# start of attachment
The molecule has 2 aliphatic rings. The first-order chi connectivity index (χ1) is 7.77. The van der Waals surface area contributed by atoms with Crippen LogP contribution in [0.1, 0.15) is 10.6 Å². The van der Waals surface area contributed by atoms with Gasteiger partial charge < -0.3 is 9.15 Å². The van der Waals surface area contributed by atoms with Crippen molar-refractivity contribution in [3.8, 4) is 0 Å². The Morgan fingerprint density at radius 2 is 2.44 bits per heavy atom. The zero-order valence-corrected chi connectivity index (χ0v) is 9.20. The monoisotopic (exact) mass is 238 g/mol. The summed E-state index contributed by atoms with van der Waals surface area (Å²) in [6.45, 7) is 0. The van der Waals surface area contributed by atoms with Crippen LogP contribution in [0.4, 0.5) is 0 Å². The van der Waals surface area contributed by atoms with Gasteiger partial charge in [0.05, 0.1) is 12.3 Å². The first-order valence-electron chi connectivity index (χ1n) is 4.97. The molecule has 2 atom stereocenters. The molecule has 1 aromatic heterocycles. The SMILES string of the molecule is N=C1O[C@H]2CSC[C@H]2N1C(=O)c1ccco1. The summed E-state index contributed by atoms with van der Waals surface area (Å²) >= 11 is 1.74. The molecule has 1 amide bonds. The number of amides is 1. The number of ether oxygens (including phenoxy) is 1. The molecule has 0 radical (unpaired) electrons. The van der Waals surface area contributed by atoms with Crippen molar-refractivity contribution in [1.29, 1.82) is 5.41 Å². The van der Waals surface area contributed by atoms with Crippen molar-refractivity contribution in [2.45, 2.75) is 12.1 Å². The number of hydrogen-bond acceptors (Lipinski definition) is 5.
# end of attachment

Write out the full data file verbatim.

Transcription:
The molecule has 2 aliphatic rings. The first-order chi connectivity index (χ1) is 7.77. The van der Waals surface area contributed by atoms with Crippen LogP contribution in [0.1, 0.15) is 10.6 Å². The van der Waals surface area contributed by atoms with Gasteiger partial charge < -0.3 is 9.15 Å². The van der Waals surface area contributed by atoms with Crippen molar-refractivity contribution in [3.8, 4) is 0 Å². The Morgan fingerprint density at radius 2 is 2.44 bits per heavy atom. The zero-order valence-corrected chi connectivity index (χ0v) is 9.20. The monoisotopic (exact) mass is 238 g/mol. The summed E-state index contributed by atoms with van der Waals surface area (Å²) in [6.45, 7) is 0. The van der Waals surface area contributed by atoms with Crippen LogP contribution in [0.4, 0.5) is 0 Å². The van der Waals surface area contributed by atoms with Gasteiger partial charge in [0.05, 0.1) is 12.3 Å². The first-order valence-electron chi connectivity index (χ1n) is 4.97. The molecule has 2 atom stereocenters. The molecule has 1 aromatic heterocycles. The SMILES string of the molecule is N=C1O[C@H]2CSC[C@H]2N1C(=O)c1ccco1. The summed E-state index contributed by atoms with van der Waals surface area (Å²) >= 11 is 1.74. The molecule has 1 amide bonds. The number of amides is 1. The number of ether oxygens (including phenoxy) is 1. The molecule has 0 radical (unpaired) electrons. The van der Waals surface area contributed by atoms with Crippen molar-refractivity contribution in [1.29, 1.82) is 5.41 Å². The van der Waals surface area contributed by atoms with Crippen molar-refractivity contribution in [2.45, 2.75) is 12.1 Å². The number of hydrogen-bond acceptors (Lipinski definition) is 5.